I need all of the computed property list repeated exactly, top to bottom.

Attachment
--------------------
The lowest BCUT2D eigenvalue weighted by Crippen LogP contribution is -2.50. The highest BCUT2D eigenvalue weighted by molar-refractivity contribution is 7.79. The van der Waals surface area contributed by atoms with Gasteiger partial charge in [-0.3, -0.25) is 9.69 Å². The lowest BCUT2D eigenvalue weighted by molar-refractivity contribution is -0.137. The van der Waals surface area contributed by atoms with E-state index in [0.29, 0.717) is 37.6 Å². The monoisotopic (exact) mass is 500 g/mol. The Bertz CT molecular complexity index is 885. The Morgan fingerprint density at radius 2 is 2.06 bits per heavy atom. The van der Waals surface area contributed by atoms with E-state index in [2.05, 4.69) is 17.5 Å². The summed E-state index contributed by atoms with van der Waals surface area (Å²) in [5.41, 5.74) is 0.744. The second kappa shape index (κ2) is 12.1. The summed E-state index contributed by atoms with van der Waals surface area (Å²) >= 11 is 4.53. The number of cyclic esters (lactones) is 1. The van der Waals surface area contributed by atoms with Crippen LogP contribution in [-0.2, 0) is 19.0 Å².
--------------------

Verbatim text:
The lowest BCUT2D eigenvalue weighted by Crippen LogP contribution is -2.50. The highest BCUT2D eigenvalue weighted by molar-refractivity contribution is 7.79. The van der Waals surface area contributed by atoms with Gasteiger partial charge in [-0.3, -0.25) is 9.69 Å². The lowest BCUT2D eigenvalue weighted by molar-refractivity contribution is -0.137. The van der Waals surface area contributed by atoms with E-state index in [0.29, 0.717) is 37.6 Å². The monoisotopic (exact) mass is 500 g/mol. The Bertz CT molecular complexity index is 885. The Morgan fingerprint density at radius 2 is 2.06 bits per heavy atom. The van der Waals surface area contributed by atoms with E-state index in [2.05, 4.69) is 17.5 Å². The summed E-state index contributed by atoms with van der Waals surface area (Å²) in [5.41, 5.74) is 0.744. The second kappa shape index (κ2) is 12.1. The summed E-state index contributed by atoms with van der Waals surface area (Å²) >= 11 is 4.53. The number of cyclic esters (lactones) is 1. The van der Waals surface area contributed by atoms with Crippen LogP contribution in [-0.2, 0) is 19.0 Å².